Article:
At a certain point in your life you realize that you need a (new) car.
Maybe because you just don’t feel like cycling to work everyday anymore; maybe because public transport just doesn’t do it for you; or maybe you just want one because your neighbour just bought one and he can’t stop talking about how great it is!
Whatever the reason, there are different ways to go about the process of buying a car. Most people will think about want and need regarding the type of car, e.g. SUV, sedan or 4×4, the budget they have and their friends’ recommendations.
Few people will go to a cardealer to compare the different models, and then choose the biggest car for the lowest price.
Still, this seems to be a method that most companies use to select their business software. They speak with, say, 10 suppliers, have them demo their solutions, pick the 2 best and finally select the one with the best offer.
Now, have they chosen the best solution or the best of just those 10 solutions?
Many companies want, and need, an external and independant consulting firm to partner with during this process, and here’s a list of steps we think you should take following our extensive experience in the market:
- Define and refine your business processes.
- Assess and prioritize your business requirements.
- What is your current solution lacking?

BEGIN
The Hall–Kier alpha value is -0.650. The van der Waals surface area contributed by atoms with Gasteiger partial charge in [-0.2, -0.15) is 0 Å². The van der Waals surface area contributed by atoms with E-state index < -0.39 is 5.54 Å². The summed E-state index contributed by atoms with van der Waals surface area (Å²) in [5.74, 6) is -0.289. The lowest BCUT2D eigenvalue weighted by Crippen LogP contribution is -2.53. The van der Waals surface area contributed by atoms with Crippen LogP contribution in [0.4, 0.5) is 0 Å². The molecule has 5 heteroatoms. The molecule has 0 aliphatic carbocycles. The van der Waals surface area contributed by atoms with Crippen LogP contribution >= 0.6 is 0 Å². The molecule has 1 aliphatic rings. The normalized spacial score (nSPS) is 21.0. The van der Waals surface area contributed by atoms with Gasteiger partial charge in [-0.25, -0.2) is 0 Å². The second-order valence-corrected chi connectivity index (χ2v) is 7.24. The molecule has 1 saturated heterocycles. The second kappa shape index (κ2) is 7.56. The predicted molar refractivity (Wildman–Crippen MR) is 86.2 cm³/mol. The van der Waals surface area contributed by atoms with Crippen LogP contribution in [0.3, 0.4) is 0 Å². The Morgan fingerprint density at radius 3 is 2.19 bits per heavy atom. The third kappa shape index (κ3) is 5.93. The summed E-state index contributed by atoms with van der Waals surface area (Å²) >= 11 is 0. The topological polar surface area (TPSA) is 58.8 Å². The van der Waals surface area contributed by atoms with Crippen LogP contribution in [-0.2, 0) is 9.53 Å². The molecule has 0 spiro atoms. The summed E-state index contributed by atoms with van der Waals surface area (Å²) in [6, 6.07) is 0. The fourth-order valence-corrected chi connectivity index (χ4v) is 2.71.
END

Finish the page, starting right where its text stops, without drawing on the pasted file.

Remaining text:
- Use the business requirements to define the project scope and goals.
- Determine budget (based on users, timeframe, growth, hardware, support).
- Send out RFI (Request for Information) to vendors/suppliers.
- Use vendors feedback on RFI to create a shortlist.
- Set up a demo script using organization’s specific data.
- Have a shortlist of suppliers demo using script.
- Evaluate scripted demo’s and shortlist two suppliers.
- Visit suppliers references.
- Proof of Concept phase.
- Gap analysis.
- Assemble project team (both external and internal).
- Send out RFP (Request for Pricing) to both shortlist suppliers.
- Contract negotiation (cost, timeframe, training, support).
- Select supplier and start (phased) implementation.
Some organizations may need more or less steps, or a different sequence of steps.
Be that as it may, the focus in a business software selection project should be on the organizations processes and needs, rather than on the solution itself.
The solution is merely a tool to support the company’s process; the means to achieve the objective.
This post has been written by IT Selector, an independant business sofware consultancy